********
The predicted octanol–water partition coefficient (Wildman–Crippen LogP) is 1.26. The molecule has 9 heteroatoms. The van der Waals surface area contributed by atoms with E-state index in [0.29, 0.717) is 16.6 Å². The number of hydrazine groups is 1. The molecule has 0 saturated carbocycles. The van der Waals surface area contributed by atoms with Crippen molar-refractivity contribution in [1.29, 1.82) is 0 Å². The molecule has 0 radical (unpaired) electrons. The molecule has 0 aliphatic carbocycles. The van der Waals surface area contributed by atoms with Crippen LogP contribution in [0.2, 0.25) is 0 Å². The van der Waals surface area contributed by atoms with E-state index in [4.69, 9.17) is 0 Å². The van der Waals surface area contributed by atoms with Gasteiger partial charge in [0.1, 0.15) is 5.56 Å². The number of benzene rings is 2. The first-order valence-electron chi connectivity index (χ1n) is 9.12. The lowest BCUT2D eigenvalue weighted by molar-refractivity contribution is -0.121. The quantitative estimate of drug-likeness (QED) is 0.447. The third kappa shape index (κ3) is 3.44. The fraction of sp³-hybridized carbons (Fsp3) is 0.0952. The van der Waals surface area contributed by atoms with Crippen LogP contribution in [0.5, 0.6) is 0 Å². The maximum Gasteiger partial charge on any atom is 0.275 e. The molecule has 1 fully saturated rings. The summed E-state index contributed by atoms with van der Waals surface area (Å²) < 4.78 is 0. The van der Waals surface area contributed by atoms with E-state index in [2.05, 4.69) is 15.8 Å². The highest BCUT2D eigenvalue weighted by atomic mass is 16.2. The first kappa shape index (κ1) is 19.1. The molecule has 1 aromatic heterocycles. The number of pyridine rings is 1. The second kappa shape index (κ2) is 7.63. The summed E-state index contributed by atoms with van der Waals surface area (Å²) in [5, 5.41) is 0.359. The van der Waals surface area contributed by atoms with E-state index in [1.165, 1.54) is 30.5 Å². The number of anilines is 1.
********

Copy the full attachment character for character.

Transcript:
The predicted octanol–water partition coefficient (Wildman–Crippen LogP) is 1.26. The molecule has 9 heteroatoms. The van der Waals surface area contributed by atoms with E-state index in [0.29, 0.717) is 16.6 Å². The number of hydrazine groups is 1. The molecule has 0 saturated carbocycles. The van der Waals surface area contributed by atoms with Crippen molar-refractivity contribution in [1.29, 1.82) is 0 Å². The molecule has 0 radical (unpaired) electrons. The molecule has 0 aliphatic carbocycles. The van der Waals surface area contributed by atoms with Crippen LogP contribution in [0.2, 0.25) is 0 Å². The van der Waals surface area contributed by atoms with E-state index in [4.69, 9.17) is 0 Å². The van der Waals surface area contributed by atoms with Gasteiger partial charge in [0.1, 0.15) is 5.56 Å². The number of benzene rings is 2. The first-order valence-electron chi connectivity index (χ1n) is 9.12. The lowest BCUT2D eigenvalue weighted by molar-refractivity contribution is -0.121. The quantitative estimate of drug-likeness (QED) is 0.447. The third kappa shape index (κ3) is 3.44. The fraction of sp³-hybridized carbons (Fsp3) is 0.0952. The van der Waals surface area contributed by atoms with Crippen LogP contribution in [0.5, 0.6) is 0 Å². The maximum Gasteiger partial charge on any atom is 0.275 e. The molecule has 1 fully saturated rings. The summed E-state index contributed by atoms with van der Waals surface area (Å²) < 4.78 is 0. The van der Waals surface area contributed by atoms with E-state index in [2.05, 4.69) is 15.8 Å². The highest BCUT2D eigenvalue weighted by atomic mass is 16.2. The first kappa shape index (κ1) is 19.1. The molecule has 1 aromatic heterocycles. The number of pyridine rings is 1. The second kappa shape index (κ2) is 7.63. The summed E-state index contributed by atoms with van der Waals surface area (Å²) in [5, 5.41) is 0.359. The van der Waals surface area contributed by atoms with E-state index in [1.165, 1.54) is 30.5 Å². The number of anilines is 1.